In Which Christina Tries to Find the Poetry in “Breaking One’s Ass at the Bowling Alley”

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Spoilers: There is no poetry in breaking one’s ass at the bowling alley.

And even sadder, this was not even my most epic fail.

So, picture it– the Ft. Leavenworth Strike Zone, moments after leaving a child home with her father, in a fit of rage and tears and possibly blood because the toy she’d ordered with her piggy bank money and which was scheduled to arrive that day did not in fact materialize with her sibling’s order. (This is an entirely different story of pain, anger, and ultimate redemption.) “I’ll just take Auggie and Mal,” I said. “It will be fun,” I said.

My lovely friends had set up the bumper lanes and there was an adorable little alligator slide for Auggie to push his ball down. We donned our stylish shoes and set up our screens. Then I proceeded to burn 4,000 calories whilst deflecting my youngest son’s attempts to bowl everyone’s turn, lift 10 pound toe-crushing balls, eat various snacks that did not belong to him, and essentially run betwixt and between every other human’s legs while they tried to send heavy orbs spinning down the intensely waxed lanes. All while trying to remember to cheer for my oldest son’s valiant efforts to hurl a ball only slightly heavier than his own person down a narrow lane using arms the length of a bald eagle’s wingspan and the width of a walky talky antenna.
Remember that “intensely waxed lane” part. I’m sure you can see where this is going.

So, all went All-American-Family well for about 8 minutes. And then Auggie decided he must and WILL follow the pink ball to its destination. The child may be shaped like an overstuffed Peep but he’s surprisingly fast. I honestly don’t remember anything but trying to grab his shoulder and taking 2 or 3 rapid steps when suddenly all was silent, I was closing my eyes, and the briefest of thoughts scrolled across my brain like a banner flying behind a retro bi-plane that I remember soaring across the cloudless sky when we would go to the beach as children: “ooooh maaaaaan, this is going to huuuuurrrrttt…”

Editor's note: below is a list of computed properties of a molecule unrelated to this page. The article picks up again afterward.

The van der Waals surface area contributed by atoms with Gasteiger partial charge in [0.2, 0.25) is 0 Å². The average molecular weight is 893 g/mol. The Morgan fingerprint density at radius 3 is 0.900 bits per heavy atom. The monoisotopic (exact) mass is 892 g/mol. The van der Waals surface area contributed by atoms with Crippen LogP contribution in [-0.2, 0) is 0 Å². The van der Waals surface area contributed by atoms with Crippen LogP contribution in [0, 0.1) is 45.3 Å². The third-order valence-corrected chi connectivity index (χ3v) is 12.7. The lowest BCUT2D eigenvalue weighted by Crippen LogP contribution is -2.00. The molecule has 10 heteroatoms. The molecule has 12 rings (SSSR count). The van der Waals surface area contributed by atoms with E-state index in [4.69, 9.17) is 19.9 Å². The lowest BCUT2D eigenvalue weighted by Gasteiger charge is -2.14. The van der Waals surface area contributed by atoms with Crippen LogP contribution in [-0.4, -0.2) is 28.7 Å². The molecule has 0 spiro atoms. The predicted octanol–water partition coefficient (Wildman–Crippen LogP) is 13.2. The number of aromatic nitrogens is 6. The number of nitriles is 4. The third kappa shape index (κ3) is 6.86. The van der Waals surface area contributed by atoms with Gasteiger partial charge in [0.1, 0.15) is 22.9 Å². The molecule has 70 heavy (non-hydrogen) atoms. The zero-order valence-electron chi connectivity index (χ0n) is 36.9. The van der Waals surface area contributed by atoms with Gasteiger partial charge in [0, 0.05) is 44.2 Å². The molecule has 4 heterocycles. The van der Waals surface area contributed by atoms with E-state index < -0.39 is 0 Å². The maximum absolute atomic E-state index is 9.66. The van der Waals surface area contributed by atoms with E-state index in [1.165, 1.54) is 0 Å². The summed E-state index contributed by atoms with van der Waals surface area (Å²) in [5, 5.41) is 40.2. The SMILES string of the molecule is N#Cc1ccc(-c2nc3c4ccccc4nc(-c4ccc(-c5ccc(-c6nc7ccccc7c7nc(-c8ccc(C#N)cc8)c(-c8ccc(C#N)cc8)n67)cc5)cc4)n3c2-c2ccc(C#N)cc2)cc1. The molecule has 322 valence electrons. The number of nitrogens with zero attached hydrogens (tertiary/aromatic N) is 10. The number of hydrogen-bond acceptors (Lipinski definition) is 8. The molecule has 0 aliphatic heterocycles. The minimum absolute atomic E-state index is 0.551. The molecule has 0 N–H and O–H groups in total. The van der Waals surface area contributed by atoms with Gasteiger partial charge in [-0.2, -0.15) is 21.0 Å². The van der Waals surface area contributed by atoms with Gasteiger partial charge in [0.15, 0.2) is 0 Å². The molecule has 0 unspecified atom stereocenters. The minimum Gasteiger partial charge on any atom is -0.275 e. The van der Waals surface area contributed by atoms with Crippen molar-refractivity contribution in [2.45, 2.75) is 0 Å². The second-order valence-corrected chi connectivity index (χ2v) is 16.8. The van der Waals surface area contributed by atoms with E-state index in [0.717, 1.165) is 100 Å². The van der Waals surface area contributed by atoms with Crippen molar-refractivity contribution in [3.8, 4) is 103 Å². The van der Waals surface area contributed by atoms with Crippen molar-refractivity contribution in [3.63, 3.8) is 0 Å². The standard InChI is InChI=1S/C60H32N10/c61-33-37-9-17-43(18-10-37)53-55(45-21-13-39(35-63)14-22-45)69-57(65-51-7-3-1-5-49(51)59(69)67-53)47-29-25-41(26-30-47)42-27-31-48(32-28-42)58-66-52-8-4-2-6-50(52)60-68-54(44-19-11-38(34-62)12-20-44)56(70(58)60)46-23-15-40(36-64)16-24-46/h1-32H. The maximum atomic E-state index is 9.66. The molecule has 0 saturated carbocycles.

I was not wrong.

I’ve fallen on my tailbone three times. Each marked by significant humiliation. The first time I had to pay my brother a dollar to go across the street and tell my mother that I was hurt and couldn’t stand up. (It may or may not have been payback for that time I broke his collarbone.) ((Bygones.))
The second time was in an English farmhouse at the lovely party of a dear friend. I had just reached my post-baby body goal and was wearing a darling vintage-inspired tea dress with my favorite seamed stockings and platform shoes. I remember every detail. I was carrying a beautifully delicate heirloom china plate to the kitchen, relishing the sound of my awesome shoes clopping across the old wooden floorboards, thinking how amazing I must look when–Lo there did I see the line of my people, back to the beginning. Lo, they did call me, they bid me take my place among them, in the halls of Valhalla, where the brave may live forever.
For I knew: I was going to die.
My friend’s two bulldogs. At a dead run. Where are they going? And why with such swiftness? I thought briefly as I continued walking toward them, as one continues toward impending doom. ‘Tis inevitable. ‘Tis fated.